• Francisco Liriano – Speaking of no-brainers, the only question here is whether or not to negotiate a long-term contract.
  • Delmon Young – Speaking of no-brainers, the only question here is whether or not to negotiate a long-term contract.
  • Alexi Casilla – Whether or not people have confidence that he can be a quality everyday player at SS or 2B, Casilla showed in 2010 that he can play both positions defensively, he can fill in for an extended time period, and he can put together decent at bats. This is another no-brainer since he could be a starting option and he is certainly a top utility option. He also won’t cost very much.
  • Kevin Slowey – There is no question that Slowey has terrific talent. The main problem the last two years has been staying healthy. In 2009, he missed time with a wrist injury that carried into 2010. He also was having problems in the back of his arm. When you look at his numbers, and no, I’m not talking about his terrific W-L record, he has performed as a middle-of-the-rotation type. It’s hard to complain with an ERA in the low-4s from a guy who was the team’s 4th or 5th starter much of the year. The problem last year was his inability to work consistently into the 6th inning, much less the 7th or 8th innings. It’s an easy choice to tender Slowey a contract. It will likely be about $2 to $2.5 million.
  • Pat Neshek – This could be an interesting decision. As much as it would be a no-brainer for me to tender Neshek a contract, I don’t know which direction the Twins will lean. I tend to look back at 2006 and 2007 and think about just how dominant he was. Since then, he hurt his elbow in May of 2008, and instead of having Tommy John surgery right away, the Twins decided that rest and rehab might be a proper plan. In November, Neshek had Tommy John surgery. He missed all of 2009, and came back in Spring Training. He pitched well enough that he earned a spot on the Twins Opening Day roster. Neshek hurt his hand early in the season and after a DL stint, he was optioned to Rochester where he stayed until September. Like Liriano, I would expect that Neshek will be significantly improved in 2011, his second full season back from Tommy John surgery. For less than $750K, I’d be willing to take that chance.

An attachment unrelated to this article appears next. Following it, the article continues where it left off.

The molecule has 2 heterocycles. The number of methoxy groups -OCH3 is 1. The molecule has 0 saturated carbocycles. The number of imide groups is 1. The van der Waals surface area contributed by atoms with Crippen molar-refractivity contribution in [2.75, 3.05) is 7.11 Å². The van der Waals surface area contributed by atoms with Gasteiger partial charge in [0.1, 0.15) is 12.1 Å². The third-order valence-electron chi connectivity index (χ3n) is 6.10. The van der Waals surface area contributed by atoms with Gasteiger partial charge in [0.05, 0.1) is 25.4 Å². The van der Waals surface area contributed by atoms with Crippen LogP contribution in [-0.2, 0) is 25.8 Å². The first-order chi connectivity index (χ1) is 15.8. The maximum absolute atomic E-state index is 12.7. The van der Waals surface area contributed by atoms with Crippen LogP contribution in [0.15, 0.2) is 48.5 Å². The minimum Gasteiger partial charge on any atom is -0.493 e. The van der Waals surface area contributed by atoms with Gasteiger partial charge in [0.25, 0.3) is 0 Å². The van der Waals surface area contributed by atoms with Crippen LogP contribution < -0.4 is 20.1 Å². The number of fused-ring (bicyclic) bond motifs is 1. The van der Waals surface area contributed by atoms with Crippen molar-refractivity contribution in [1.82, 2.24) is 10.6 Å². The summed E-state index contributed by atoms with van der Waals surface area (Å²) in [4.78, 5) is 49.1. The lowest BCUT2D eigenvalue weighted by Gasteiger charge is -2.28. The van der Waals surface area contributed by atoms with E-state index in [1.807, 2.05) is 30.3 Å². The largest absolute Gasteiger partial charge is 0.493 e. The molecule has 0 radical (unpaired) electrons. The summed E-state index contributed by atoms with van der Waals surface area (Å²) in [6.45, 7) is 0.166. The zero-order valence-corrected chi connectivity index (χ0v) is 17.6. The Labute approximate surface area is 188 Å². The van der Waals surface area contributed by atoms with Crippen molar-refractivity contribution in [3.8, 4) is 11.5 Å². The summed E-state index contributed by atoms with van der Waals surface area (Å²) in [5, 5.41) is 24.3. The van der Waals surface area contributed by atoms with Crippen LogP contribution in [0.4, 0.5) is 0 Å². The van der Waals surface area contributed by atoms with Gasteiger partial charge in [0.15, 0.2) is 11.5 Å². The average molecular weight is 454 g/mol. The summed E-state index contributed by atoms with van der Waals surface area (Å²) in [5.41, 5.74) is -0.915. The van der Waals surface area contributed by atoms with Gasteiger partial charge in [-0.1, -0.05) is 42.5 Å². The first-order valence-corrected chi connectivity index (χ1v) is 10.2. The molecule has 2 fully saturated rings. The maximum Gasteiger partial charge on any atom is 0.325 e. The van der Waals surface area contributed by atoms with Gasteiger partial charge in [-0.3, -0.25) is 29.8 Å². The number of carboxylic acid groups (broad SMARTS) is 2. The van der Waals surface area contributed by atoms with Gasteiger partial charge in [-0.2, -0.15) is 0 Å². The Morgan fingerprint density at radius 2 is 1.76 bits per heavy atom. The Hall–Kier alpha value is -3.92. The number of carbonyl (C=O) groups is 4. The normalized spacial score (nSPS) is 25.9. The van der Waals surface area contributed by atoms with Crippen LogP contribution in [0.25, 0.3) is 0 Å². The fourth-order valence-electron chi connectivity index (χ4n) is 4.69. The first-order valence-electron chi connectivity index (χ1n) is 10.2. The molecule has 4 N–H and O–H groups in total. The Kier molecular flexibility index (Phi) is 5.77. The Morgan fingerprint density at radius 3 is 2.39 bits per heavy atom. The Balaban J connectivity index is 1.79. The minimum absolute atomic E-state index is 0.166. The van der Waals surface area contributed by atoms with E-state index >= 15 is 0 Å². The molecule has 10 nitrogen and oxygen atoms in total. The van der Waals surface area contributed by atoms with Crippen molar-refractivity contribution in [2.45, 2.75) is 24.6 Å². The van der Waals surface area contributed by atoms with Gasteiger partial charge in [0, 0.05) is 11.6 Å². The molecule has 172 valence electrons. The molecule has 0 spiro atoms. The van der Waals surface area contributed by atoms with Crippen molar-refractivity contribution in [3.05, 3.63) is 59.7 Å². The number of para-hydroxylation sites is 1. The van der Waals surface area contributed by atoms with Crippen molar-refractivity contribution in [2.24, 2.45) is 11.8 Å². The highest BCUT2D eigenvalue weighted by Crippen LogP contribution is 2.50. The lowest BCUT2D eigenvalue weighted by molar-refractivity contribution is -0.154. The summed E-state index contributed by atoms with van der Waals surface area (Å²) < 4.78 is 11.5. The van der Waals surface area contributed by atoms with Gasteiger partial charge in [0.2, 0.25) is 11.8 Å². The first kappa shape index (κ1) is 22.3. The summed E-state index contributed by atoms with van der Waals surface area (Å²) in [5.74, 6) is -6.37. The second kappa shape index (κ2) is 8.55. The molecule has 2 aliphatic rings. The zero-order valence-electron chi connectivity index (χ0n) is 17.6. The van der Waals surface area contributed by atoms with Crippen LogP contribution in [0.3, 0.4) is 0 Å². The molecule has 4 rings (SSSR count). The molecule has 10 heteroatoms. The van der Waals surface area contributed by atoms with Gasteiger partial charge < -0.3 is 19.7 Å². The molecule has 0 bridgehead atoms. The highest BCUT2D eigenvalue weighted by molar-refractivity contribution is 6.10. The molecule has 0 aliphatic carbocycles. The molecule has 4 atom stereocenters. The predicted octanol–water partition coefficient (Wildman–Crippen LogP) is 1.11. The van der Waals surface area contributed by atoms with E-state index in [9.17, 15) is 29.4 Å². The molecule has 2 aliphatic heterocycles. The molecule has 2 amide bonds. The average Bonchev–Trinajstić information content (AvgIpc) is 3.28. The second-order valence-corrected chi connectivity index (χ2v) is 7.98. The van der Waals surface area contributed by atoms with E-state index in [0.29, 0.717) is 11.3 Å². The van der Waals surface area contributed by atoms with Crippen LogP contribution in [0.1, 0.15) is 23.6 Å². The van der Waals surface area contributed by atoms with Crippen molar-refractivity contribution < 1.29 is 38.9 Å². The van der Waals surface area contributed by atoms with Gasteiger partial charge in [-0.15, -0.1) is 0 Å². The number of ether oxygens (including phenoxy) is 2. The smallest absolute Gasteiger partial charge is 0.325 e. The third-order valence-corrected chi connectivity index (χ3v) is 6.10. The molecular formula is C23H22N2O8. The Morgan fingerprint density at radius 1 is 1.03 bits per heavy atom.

• Glen Perkins – This is another interesting decision. Perkins showed signs a couple of years ago, that he could be a solid back-of-the-rotation starter. The left-hander has fought injuries and dog house time the last couple of seasons. Last year was a really tough year for Perkins down in Rochester until about three weeks before the Twins called him up. If tendered, Perkins could compete for a long-relief job. My fear would be that he would also be competing for a left-handed reliever job, and he can’t get left-handed hitters out. Again, we are talking about a 2011 contract that would be around $750,000, and the Twins need arms in the bullpen. The tough part is that he is out of options, so if he doesn’t earn the job out of spring training, he could be lost for nothing or would make the team because he has to. This one is 50/50 for me, but again, I probably would tender a contract and hope.